Before the mid-engined Chevrolet Corvette arrived in 2019, an ultra-sleek concept car from the 1990s shows us what could’ve been. It’s called the CERV III, and it’s a production-oriented version of a 1980s Corvette concept car known as the Indy. Aside from having its engine in the middle, this concept featured two turbos, scissor doors, and a body composed mainly of carbon fiber.
While these features seem extremely appealing for a production vehicle, this concept had one fatal flaw, its price. According to Automobile, if the CERV III had gone into production, it would’ve carried a Ferrari-like price tag, leaving its core fan base behind.
What engine does this mid-engined Chevrolet Corvette have?
The CERV III is much more than just a mid-engined Chevrolet Corvette concept. In its center lives a Lotus-engineered 5.7-liter V8, says Automobile. Chevy then added two Garret T3 turbocharges to create a total output of 650 hp and 650 lb-ft. If those figures are still impressive today, imagine how radical that would’ve been back in the 1990s. Automobile reports that this concept could hit 60 mph in 3.9 seconds.
As you might imagine, this mid-engined Chevrolet Corvette concept offered more than just raw power. The CERV III also featured four-wheel steering and a computer-controlled active suspension system, says Automobile. All of the available power reached the road via a six-speed automatic transmission.
Look at most modern supercars sold today, and you’ll see that the CERV III was truly ahead of its time. However, despite these advancements, this concept had one major flaw.
Why did Chevy stop the development of this concept car?
GM made this mid-engined Chevrolet Corvette concept’s bodywork largely out of carbon fiber, Kevlar, and Nomex to save weight. Additionally, aluminum reportedly reinforced these parts. Oddly enough, Automobile report that the concept’s suspension components featured Titanium construction.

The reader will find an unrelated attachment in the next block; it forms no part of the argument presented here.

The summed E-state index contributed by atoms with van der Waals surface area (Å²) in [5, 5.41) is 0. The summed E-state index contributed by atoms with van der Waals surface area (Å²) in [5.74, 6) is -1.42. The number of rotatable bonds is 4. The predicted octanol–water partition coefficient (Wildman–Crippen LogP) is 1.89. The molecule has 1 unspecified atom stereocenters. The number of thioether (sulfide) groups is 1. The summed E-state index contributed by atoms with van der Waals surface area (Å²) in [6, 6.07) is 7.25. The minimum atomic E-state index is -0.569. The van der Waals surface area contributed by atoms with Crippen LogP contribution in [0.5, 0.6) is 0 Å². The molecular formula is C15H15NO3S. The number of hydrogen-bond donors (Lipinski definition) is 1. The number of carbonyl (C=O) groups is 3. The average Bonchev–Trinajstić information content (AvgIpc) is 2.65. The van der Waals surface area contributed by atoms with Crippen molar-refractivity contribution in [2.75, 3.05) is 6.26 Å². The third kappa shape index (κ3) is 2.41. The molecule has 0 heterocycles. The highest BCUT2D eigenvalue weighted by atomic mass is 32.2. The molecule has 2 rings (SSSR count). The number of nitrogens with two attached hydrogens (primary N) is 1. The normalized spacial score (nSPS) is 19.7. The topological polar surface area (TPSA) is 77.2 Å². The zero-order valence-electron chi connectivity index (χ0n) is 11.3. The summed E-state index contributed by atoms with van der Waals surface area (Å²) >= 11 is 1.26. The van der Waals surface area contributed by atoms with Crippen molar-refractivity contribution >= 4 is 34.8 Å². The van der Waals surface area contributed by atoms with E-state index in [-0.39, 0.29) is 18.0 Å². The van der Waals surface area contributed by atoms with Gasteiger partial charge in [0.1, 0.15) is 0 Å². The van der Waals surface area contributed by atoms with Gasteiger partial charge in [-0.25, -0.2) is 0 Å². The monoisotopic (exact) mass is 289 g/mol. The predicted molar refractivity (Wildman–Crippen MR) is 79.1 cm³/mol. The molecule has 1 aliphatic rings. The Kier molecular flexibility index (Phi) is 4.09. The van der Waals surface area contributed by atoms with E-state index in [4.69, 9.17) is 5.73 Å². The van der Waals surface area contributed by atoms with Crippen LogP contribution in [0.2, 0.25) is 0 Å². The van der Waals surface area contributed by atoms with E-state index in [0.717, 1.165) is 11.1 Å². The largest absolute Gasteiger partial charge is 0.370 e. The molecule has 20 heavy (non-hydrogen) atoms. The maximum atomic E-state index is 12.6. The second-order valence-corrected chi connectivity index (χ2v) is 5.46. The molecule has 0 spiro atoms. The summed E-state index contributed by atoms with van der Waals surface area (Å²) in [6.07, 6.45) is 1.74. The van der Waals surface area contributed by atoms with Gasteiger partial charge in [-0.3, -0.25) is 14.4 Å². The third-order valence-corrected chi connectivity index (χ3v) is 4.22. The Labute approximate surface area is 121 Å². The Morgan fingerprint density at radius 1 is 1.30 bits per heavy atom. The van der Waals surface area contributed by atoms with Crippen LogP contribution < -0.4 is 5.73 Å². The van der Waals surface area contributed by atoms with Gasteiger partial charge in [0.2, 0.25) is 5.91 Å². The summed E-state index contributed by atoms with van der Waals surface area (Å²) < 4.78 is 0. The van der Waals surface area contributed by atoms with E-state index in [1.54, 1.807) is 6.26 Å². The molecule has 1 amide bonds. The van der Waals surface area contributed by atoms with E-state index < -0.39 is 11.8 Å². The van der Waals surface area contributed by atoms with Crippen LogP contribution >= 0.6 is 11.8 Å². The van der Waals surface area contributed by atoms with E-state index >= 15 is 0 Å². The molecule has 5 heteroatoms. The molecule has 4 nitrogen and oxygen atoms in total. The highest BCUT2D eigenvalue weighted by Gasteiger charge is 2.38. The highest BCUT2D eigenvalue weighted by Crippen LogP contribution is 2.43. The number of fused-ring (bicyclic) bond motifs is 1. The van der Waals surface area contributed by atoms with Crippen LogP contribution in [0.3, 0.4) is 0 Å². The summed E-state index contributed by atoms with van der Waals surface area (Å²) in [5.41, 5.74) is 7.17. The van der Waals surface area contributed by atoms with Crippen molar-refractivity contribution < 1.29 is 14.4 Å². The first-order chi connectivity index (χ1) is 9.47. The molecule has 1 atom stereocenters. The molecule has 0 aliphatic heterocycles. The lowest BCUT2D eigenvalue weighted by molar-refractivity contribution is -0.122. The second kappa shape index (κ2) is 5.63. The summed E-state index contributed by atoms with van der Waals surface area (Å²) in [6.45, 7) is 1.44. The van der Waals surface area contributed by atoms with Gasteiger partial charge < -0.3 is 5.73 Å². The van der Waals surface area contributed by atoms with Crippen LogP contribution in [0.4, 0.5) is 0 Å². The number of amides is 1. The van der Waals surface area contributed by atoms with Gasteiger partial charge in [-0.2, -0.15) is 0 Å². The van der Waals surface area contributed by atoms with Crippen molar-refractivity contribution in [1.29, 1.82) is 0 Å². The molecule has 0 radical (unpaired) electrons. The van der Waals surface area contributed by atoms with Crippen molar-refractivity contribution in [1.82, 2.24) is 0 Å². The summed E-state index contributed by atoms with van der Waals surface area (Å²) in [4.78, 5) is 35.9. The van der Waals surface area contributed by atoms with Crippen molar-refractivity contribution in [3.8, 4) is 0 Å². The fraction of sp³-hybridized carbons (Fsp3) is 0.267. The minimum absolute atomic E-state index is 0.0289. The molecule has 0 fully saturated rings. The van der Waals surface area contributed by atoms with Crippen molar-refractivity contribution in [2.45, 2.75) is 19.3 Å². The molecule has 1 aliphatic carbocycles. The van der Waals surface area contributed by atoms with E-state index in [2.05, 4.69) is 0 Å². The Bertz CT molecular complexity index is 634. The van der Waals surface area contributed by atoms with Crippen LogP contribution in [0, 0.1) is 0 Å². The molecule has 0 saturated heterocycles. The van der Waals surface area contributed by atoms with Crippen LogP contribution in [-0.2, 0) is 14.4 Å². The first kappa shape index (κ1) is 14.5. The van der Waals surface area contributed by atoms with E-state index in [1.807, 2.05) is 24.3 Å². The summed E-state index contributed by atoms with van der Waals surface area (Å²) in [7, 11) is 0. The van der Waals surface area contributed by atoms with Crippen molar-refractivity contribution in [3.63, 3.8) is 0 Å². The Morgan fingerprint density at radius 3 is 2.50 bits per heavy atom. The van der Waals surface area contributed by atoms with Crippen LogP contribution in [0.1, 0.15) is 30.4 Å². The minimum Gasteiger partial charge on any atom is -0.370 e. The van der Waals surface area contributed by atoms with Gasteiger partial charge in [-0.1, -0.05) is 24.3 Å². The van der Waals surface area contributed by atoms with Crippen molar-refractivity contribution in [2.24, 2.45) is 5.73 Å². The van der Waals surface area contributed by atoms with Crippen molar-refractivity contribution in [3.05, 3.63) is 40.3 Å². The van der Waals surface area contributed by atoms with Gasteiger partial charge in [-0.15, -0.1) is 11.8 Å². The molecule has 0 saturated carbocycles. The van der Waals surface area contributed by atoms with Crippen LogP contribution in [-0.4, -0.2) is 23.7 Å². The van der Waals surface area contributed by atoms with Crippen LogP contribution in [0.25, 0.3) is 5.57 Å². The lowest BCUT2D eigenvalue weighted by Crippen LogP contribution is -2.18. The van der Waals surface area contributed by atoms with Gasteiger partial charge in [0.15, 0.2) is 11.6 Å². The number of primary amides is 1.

This is where the CERV III’s major flaw comes into place. That’s because if GM pushed this vehicle into production, it would’ve been wildly expensive. According to Automobile, this would’ve likely resulted in a base price between $300,000 to $400,000. In contrast, Automobile reports that the standard model at the time started around $32,000.
However, this mid-engined Chevrolet Corvette concept lived on in the ZR-1. That’s because a variation of its small-block V8 made it under the hood of the special variant, albeit without any turbos.
What other concept cars did the Chevrolet Corvette have?
While the CERV III was the mid-engined Chevrolet Corvette concept that almost made it into production, GM also built the CERV I and II. The CERV I came out of the 1960s, and it’s essentially a mid-engined race car with a 4.6-liter V8 bolted directly behind the driver, says Car and Driver. The CERV II also came out of the 1960s. However, this second concept featured larger bodywork, four-wheel drive, and a sleek aerodynamic design.
According to Car and Driver, the CERV II was supposed to be a Ford GT40 fighter. However, like the other CERV concepts, it never went into production.